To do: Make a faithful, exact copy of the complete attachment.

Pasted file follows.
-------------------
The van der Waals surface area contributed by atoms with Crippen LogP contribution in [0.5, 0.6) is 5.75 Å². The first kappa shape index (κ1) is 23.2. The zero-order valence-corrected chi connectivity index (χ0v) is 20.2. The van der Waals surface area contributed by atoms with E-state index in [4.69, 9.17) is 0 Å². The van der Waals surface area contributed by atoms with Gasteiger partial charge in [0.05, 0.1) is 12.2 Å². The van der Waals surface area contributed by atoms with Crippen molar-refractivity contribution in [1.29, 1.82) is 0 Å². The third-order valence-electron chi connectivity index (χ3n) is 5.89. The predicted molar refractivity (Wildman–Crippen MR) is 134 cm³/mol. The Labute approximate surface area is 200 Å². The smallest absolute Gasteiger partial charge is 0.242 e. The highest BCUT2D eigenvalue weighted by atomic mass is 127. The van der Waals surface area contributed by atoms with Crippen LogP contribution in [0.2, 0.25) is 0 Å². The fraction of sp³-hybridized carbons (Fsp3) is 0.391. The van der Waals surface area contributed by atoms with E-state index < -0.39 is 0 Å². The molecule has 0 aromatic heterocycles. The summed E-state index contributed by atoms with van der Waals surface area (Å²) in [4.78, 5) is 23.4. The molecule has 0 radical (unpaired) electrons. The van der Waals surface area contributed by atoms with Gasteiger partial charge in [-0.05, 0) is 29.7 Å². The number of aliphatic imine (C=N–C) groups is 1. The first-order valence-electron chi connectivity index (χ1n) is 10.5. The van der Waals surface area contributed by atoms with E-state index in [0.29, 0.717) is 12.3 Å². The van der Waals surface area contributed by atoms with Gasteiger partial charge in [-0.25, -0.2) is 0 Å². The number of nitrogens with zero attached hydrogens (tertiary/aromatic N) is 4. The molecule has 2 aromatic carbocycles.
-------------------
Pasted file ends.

The van der Waals surface area contributed by atoms with Crippen LogP contribution in [0.5, 0.6) is 5.75 Å². The first kappa shape index (κ1) is 23.2. The zero-order valence-corrected chi connectivity index (χ0v) is 20.2. The van der Waals surface area contributed by atoms with E-state index in [4.69, 9.17) is 0 Å². The van der Waals surface area contributed by atoms with Gasteiger partial charge in [0.05, 0.1) is 12.2 Å². The van der Waals surface area contributed by atoms with Crippen molar-refractivity contribution in [1.29, 1.82) is 0 Å². The third-order valence-electron chi connectivity index (χ3n) is 5.89. The predicted molar refractivity (Wildman–Crippen MR) is 134 cm³/mol. The Labute approximate surface area is 200 Å². The smallest absolute Gasteiger partial charge is 0.242 e. The highest BCUT2D eigenvalue weighted by atomic mass is 127. The van der Waals surface area contributed by atoms with Crippen LogP contribution in [0.2, 0.25) is 0 Å². The fraction of sp³-hybridized carbons (Fsp3) is 0.391. The van der Waals surface area contributed by atoms with E-state index < -0.39 is 0 Å². The molecule has 0 aromatic heterocycles. The summed E-state index contributed by atoms with van der Waals surface area (Å²) in [4.78, 5) is 23.4. The molecule has 0 radical (unpaired) electrons. The van der Waals surface area contributed by atoms with Gasteiger partial charge in [-0.05, 0) is 29.7 Å². The number of aliphatic imine (C=N–C) groups is 1. The first-order valence-electron chi connectivity index (χ1n) is 10.5. The van der Waals surface area contributed by atoms with E-state index in [0.29, 0.717) is 12.3 Å². The van der Waals surface area contributed by atoms with Gasteiger partial charge in [-0.25, -0.2) is 0 Å². The number of nitrogens with zero attached hydrogens (tertiary/aromatic N) is 4. The molecule has 2 aromatic carbocycles.